Posted by Dummy4 on (March 9, 2013, 17:05 GMT)

noticed one common factor in the article, Kumar Sangakkara has been by far the most prolific batsman in the world since 2004. Averages over 70 as a pure batsman. a Legend. Kallis and Dravid should have gotten a mention in this article as well as they have been magnificent no 03 batsman for SA and India

Posted by Arun on (March 9, 2013, 14:52 GMT)

Just shows how important that position is for any team and what was the impact of Punter.However greats are not produced that often and not easy to fill the shoes of the Punter leave alone Australian cricket but World cricket.Also the stats show that only those teams have been consistent where the No.3 was the best batsman in the team and among all time greats.No wonder Sri Lanka is at the top as it has been Sangakkara's position for almost a decade and once he goes,it is going to be bad days for Sri Lanka.For South Africa that position was occupied by Kallis for long and now its Amla who is also heading towards greatness.India was lucky to have rahul Dravid with VVS Laxman taking the position on a few occassion.India is as of now lucky that Pujara has not made the position felt void post Dravid's retirement.But once needs to see how he would perform overseas and will he be consistent for a decade.With a good start and his approach to the game,it looks like Pujara is here to stay.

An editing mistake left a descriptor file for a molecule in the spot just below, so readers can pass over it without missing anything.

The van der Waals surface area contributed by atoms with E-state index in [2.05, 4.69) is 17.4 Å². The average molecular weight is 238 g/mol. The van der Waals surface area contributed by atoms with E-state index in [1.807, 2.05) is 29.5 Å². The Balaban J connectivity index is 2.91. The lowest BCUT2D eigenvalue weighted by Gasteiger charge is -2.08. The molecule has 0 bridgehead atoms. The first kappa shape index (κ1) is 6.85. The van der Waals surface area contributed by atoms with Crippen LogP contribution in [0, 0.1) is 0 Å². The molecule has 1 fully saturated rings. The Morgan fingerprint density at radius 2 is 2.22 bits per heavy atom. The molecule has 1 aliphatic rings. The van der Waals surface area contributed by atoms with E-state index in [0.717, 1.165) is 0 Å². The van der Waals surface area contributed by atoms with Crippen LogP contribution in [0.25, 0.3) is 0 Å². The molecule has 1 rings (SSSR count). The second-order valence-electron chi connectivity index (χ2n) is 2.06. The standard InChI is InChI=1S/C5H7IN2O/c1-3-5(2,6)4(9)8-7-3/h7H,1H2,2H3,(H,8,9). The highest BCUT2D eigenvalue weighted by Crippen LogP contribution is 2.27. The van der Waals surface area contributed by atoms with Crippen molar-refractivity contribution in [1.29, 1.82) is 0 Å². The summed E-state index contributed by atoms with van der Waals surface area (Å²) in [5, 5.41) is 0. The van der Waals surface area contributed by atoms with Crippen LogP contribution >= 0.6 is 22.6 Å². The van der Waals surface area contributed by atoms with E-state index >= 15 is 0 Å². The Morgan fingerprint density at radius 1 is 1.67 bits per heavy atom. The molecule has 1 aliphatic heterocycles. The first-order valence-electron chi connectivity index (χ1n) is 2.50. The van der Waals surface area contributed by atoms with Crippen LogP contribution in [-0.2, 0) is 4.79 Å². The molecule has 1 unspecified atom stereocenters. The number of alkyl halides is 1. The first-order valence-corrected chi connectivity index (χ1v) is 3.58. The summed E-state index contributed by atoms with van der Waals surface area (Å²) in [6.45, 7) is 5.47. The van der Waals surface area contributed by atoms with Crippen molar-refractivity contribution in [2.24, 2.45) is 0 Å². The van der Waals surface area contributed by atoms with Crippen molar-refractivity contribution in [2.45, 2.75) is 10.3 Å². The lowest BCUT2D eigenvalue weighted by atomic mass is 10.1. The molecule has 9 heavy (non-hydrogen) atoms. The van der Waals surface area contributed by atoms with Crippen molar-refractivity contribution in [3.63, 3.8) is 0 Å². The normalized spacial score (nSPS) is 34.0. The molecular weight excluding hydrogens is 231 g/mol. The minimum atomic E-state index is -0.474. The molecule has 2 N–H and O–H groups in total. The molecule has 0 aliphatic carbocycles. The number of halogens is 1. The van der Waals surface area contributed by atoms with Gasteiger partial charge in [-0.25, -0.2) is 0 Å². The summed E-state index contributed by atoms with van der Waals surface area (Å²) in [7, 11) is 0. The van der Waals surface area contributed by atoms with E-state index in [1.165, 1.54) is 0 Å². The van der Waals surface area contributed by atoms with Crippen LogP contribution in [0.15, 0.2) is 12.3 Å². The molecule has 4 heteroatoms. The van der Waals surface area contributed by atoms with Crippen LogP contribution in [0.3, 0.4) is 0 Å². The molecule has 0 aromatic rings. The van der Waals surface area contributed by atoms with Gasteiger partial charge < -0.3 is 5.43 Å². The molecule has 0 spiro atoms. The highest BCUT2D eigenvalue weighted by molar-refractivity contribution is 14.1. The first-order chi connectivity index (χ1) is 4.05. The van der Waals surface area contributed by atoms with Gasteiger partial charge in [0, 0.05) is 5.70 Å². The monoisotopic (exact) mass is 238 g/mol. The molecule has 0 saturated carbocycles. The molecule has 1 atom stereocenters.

Posted by kieran on (March 9, 2013, 14:12 GMT)

For all the doom & gloom statistics, prior to this poorly scheduled and under-prepared-for series, Australia have lost just 4 of their last 21 test matches. In the last 12 months they had the most productive opening partnership, the captain averaging near 70, a wk scoring 2 centuries, and some of the most promising young pace stocks I've seen in years. They are (rightfully) ranked 3rd. Just imagine if they manage to fix the leaks. Even without the bizarre selectorial events and administrative bungling then I imagine Aus would still be ranked 3rd behind SA and England.

Email Feedback Print
S RajeshClose
S Rajesh Stats editor Every week the Numbers Game takes a look at the story behind the stats, with an original slant on facts and figures. The column is edited by S Rajesh, ESPNcricinfo's stats editor in Bangalore. He did an MBA in marketing, and then worked for a year in advertising, before deciding to chuck it in favour of a job which would combine the pleasures of watching cricket and writing about it. The intense office cricket matches were an added bonus.

    How Bangladesh is finding and developing its talent

Mustafizur, Mosaddek, Mehidy, Nazmul - where did they all come from? By Mohammad Isam

    It's time to rediscover Test-match batting

Mark Nicholas: England's recklessness in the name of positivity is a sign that the art of batting in the longest format is no longer given due attention

Is it possible for a Pakistani to be a fan of Ian Botham?

Imran Yusuf ponders an age-old question
The Cricket Monthly

    Nottingham's the charm

On tour in the UK, Firdose Moonda witnesses a fine comeback, visits the country's oldest pub, and squeezes in some yoga lessons

News | Features Last 3 days

No stories yet

News | Features Last 3 days

World Cup Videos